Something the light bulb and records have in common...

Something the light bulb and records have in common...

The history of vinyl records dates back to the late 19th century, when Thomas Edison invented the phonograph in 1877. The phonograph was a device that could record and play back sound by means of a stylus that vibrated in response to sound waves, which were engraved onto a cylinder covered in tinfoil.

It wasn't until the 1930s that the vinyl record was invented. This new format was introduced by the RCA Victor company and was made of a more durable and resilient material, which was a mixture of polyvinyl chloride and plasticizer. This allowed for records to be played multiple times without showing as much wear and tear as the earlier cylinder recordings. The new vinyl format also allowed for longer playing times, with a standard record being able to hold around 20 minutes of music on each side.

Vinyl records quickly became the dominant music format in the 1940s and 1950s, as more and more people bought record players for their homes. The vinyl record industry boomed during this time, with many new artists and bands emerging to record albums and singles on the format. Vinyl records also became the primary medium for distributing music in the form of DJing in clubs and radio station playing a massive role in promoting the new form of music entertainment.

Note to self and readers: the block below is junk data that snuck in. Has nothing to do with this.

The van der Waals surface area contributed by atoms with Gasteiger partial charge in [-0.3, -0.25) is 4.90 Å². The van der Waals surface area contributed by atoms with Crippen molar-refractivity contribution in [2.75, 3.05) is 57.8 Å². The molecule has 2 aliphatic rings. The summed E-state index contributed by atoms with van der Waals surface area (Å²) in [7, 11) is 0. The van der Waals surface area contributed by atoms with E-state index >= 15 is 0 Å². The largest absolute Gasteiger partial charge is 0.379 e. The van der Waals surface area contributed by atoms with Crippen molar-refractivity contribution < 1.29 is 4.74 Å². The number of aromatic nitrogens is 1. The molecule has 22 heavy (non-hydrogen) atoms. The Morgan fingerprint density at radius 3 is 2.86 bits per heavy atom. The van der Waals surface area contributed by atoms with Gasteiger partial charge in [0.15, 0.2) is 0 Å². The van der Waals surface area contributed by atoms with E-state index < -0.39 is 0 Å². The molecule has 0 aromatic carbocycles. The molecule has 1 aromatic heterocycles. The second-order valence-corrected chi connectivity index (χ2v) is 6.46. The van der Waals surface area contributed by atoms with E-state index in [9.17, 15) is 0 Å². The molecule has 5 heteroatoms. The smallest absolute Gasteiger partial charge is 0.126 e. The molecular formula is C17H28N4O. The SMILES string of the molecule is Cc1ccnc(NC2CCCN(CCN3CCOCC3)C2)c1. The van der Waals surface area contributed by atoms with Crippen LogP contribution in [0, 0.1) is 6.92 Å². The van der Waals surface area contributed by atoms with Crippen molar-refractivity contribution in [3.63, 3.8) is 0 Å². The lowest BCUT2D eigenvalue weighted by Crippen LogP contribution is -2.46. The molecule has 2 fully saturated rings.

However, the vinyl record industry began to decline in the 1970s with the introduction of new music formats such as cassette tapes and compact discs (CDs). These new formats offered improved durability and were more convenient to use than vinyl records. The industry continued to decline in the 1980s and 1990s as digital music formats, such as MP3s, began to gain popularity.

In recent years, though, vinyl records have seen a resurgence in popularity. Some attribute this renewed interest in vinyl to its warm, analog sound quality and the tactile experience of handling a physical record. Additionally, many music enthusiasts appreciate the artwork and packaging that often accompanies vinyl record releases. According to some estimates, vinyl record sales in the United States alone reached a 28-year high in 2020, despite the COVID-19 pandemic affecting many music sales.

Vinyl records are back! And have played a significant role in the history of music and entertainment. While the format has gone through periods of decline, it has also seen periods of resurgence. Today, vinyl records continue to be popular among music enthusiasts and collectors, who appreciate the unique sound quality and physical experience that the format provides.